Original Art Stories: Batman Year One - Frank Miller & Trevor Von Eeden

Everyone who has a passing interest in comic books knows the name Frank Miller. And if they don't know the name David Mazzucchelli then they should, or should be shot. Together Miller and Mazzucchelli created two of the finest story-arcs of the mid 1980s, first with their run on Daredevil and the Born Again storyline and then with the classic Batman: Year One, a story that redefined the mythos of the character and is still referenced and held as a benchmark today, 22 years after it's initial publication. Indeed, much like Alan Moore and Dave Gibbon's Watchmen, Batman: Year One will more than likely never be out of print for DC as it still sells in numbers today.

What isn't widely known is that Mazzucchelli wasn't the first choice of artist on the series. Despite working with Mazzucchelli at Marvel and creating one of the best series within a series seen there for decades, Miller approached a different artist to work on Batman: Year One - Trevor Von Eeden. At the time Von Eeden was working off and on at DC and producing some of the most expressionistic Batman stories seen. This was a time where Jim Aparao's style was being adopted almost as a 'house style', yet Von Eeden, frustrated by the constraints of working within both his own limitations and what DC expected of him, began to break loose, resulting in the now famous Batman Annual #8, published in 1982.

Says Trevor today, "About three years into my career, at about the age of 20, I started to feel that I'd only gotten the job because of my skin color--a notion which displeased me greatly," says Trevor now, "So I dedicated myself, wholeheartedly, to developing my Art to a point where it would be so good, that it wouldn't matter what color I was. I sat down and wrote a five-page "mission statement" (now lost)--writing out for myself in detail exactly what I wanted to create--the kind of style I thought would express myself most effectively, while also telling a story in the most dramatic way possible. I wrote everything down that I could think of--the details, form, and purpose of the style of art that I'd wanted to create.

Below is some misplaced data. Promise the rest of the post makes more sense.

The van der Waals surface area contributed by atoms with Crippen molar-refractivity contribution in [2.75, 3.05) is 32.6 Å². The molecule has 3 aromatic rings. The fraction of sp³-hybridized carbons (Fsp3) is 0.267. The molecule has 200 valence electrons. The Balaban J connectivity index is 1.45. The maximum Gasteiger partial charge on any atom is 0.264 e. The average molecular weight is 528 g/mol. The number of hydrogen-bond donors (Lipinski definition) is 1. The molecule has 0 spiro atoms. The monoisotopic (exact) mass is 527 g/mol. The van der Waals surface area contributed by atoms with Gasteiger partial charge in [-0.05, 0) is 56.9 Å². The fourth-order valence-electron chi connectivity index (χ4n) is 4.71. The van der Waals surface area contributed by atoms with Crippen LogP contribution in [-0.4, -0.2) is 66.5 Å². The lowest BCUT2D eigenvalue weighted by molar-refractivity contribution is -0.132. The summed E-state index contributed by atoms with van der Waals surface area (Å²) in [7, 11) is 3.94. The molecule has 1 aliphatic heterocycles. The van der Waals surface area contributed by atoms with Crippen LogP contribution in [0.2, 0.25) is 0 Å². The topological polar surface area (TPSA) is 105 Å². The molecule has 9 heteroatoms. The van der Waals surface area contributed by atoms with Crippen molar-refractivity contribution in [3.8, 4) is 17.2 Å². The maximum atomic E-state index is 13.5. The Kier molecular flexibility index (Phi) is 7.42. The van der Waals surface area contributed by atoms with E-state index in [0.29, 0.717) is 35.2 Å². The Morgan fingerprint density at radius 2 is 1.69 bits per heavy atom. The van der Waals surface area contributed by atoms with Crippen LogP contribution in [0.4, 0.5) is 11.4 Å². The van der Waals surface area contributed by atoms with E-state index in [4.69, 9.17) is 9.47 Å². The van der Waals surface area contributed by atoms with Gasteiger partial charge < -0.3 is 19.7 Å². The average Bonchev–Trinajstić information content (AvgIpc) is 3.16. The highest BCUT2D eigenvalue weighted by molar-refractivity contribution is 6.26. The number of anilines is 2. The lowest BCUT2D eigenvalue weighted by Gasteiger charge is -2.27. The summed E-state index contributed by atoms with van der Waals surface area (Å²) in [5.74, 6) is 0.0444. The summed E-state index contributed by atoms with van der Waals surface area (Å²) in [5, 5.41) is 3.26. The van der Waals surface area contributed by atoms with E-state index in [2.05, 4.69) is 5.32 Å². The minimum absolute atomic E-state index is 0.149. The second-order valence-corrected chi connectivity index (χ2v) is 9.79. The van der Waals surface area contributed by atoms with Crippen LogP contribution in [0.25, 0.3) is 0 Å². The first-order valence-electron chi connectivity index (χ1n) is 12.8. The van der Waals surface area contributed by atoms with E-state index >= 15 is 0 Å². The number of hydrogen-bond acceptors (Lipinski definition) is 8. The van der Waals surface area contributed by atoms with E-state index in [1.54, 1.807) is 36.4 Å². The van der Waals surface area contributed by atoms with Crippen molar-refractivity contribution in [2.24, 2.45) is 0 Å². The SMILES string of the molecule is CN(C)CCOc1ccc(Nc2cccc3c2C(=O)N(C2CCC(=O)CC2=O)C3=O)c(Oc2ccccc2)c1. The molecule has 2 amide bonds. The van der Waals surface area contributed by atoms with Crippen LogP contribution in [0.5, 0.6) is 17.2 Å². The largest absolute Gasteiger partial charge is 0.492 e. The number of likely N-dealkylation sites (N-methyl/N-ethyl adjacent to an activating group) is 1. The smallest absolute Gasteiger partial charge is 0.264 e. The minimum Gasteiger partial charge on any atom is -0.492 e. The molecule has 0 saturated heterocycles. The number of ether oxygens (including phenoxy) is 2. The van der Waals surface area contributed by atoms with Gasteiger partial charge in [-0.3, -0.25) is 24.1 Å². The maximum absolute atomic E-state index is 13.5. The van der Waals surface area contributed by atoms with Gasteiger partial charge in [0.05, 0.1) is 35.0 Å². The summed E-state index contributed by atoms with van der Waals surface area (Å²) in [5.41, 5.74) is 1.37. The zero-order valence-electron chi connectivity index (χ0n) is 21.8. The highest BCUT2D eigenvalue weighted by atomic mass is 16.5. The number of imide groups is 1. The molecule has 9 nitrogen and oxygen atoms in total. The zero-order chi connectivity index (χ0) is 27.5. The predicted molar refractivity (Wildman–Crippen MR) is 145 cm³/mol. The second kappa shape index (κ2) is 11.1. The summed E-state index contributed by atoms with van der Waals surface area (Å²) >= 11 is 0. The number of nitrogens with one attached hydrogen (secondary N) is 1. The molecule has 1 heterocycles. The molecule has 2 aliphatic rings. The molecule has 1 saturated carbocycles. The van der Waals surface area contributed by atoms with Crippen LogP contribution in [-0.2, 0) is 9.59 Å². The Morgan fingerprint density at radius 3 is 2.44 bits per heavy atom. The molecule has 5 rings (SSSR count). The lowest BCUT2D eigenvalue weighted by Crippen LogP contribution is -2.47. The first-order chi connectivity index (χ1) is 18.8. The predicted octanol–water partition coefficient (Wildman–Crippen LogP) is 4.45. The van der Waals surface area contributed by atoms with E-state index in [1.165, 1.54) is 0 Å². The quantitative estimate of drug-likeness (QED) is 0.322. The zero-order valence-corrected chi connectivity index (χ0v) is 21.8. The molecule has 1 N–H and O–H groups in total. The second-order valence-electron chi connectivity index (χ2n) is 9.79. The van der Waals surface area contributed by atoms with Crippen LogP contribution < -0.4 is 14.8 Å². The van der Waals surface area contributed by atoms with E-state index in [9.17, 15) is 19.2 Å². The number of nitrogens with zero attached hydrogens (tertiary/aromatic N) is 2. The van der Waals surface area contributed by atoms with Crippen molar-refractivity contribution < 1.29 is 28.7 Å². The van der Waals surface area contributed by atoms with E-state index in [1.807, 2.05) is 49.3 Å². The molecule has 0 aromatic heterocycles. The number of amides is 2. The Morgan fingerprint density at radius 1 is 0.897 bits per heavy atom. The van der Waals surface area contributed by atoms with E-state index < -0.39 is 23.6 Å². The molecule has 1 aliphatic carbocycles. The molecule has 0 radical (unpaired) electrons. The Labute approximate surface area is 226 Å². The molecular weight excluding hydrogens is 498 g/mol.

"Out of these two long years of serious effort, I created the art style seen in THE BATMAN ANNUAL."

From there Trevor worked sporadically on the character of Batman, both in the Batman title proper and in other DC comics. Personal circumstances saw his life intertwine with Frank Millers though and it was after Von Eeden turned in yet another sterling job on Batman, this time in issue #401, that Miller approached him with the offer to pencil Year One, which would begin in Batman #404.

"Frank had called me in person to offer me the Batman: Year One job, before giving it to Mazzuchelli. I said, 'No.'," says Trevor, "And I have no regrets - Dave did a beautiful job. His wife [Richmond Lewis] colored it, too."

Sadly we may never know what would have been if Von Eeden had accepted the Batman: Year One job, certainly his art at the time was head and shoulders above other artists, and he's been cited as an influence on artists that have come since. Even Mazzucchelli has sang his praises, recently he had this to say about Von Eeden's 1980s work, "...I’d like to think that something of what excited me on those pages found its way into Batman: Year One, but my own work from back then seems mighty tame next to Mr. Von Eeden’s." Norm Breyfogle, who would soon be drawing his own unique vision of Batman, had this to add recently, "I've been a fan of Trevor's work since his first Batman Annual job. So much so, that I'd say he's one of my influences."

Trevor Von Eeden has returned to Batman more than once since the mid 1980s, each time his art has taken on a new dimension and he's shown that he's not stuck in any one style. But, alas, we will never know how Batman: Year One might have looked if it were penciled by Trevor Von Eeden, but by looking at his art at the time, we have a rough idea.


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